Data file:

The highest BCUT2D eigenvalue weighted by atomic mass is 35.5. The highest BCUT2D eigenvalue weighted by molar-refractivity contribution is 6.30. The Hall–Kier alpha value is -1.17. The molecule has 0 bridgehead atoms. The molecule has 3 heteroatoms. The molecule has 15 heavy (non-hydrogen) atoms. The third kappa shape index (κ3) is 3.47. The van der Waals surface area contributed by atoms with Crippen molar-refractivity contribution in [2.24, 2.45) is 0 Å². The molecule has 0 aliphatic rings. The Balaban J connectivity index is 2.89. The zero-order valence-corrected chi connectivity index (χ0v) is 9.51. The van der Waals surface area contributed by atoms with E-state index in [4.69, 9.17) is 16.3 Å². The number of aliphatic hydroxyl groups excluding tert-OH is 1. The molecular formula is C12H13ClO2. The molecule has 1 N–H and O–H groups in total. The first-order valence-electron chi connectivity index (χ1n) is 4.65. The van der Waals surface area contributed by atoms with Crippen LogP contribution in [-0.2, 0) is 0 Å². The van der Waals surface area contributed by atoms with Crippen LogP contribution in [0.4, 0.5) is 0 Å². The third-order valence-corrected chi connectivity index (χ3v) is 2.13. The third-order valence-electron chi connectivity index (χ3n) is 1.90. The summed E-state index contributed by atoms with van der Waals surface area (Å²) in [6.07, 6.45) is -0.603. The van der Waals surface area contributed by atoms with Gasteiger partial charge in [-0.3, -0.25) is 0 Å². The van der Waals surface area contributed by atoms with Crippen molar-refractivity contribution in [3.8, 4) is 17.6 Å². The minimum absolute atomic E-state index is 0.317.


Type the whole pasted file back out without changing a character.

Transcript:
The highest BCUT2D eigenvalue weighted by atomic mass is 35.5. The highest BCUT2D eigenvalue weighted by molar-refractivity contribution is 6.30. The Hall–Kier alpha value is -1.17. The molecule has 0 bridgehead atoms. The molecule has 3 heteroatoms. The molecule has 15 heavy (non-hydrogen) atoms. The third kappa shape index (κ3) is 3.47. The van der Waals surface area contributed by atoms with Crippen molar-refractivity contribution in [2.24, 2.45) is 0 Å². The molecule has 0 aliphatic rings. The Balaban J connectivity index is 2.89. The zero-order valence-corrected chi connectivity index (χ0v) is 9.51. The van der Waals surface area contributed by atoms with E-state index in [4.69, 9.17) is 16.3 Å². The number of aliphatic hydroxyl groups excluding tert-OH is 1. The molecular formula is C12H13ClO2. The molecule has 1 N–H and O–H groups in total. The first-order valence-electron chi connectivity index (χ1n) is 4.65. The van der Waals surface area contributed by atoms with Crippen LogP contribution in [-0.2, 0) is 0 Å². The van der Waals surface area contributed by atoms with Crippen LogP contribution in [0.4, 0.5) is 0 Å². The third-order valence-corrected chi connectivity index (χ3v) is 2.13. The third-order valence-electron chi connectivity index (χ3n) is 1.90. The summed E-state index contributed by atoms with van der Waals surface area (Å²) in [6.07, 6.45) is -0.603. The van der Waals surface area contributed by atoms with Gasteiger partial charge in [-0.3, -0.25) is 0 Å². The van der Waals surface area contributed by atoms with Crippen molar-refractivity contribution in [3.8, 4) is 17.6 Å². The minimum absolute atomic E-state index is 0.317.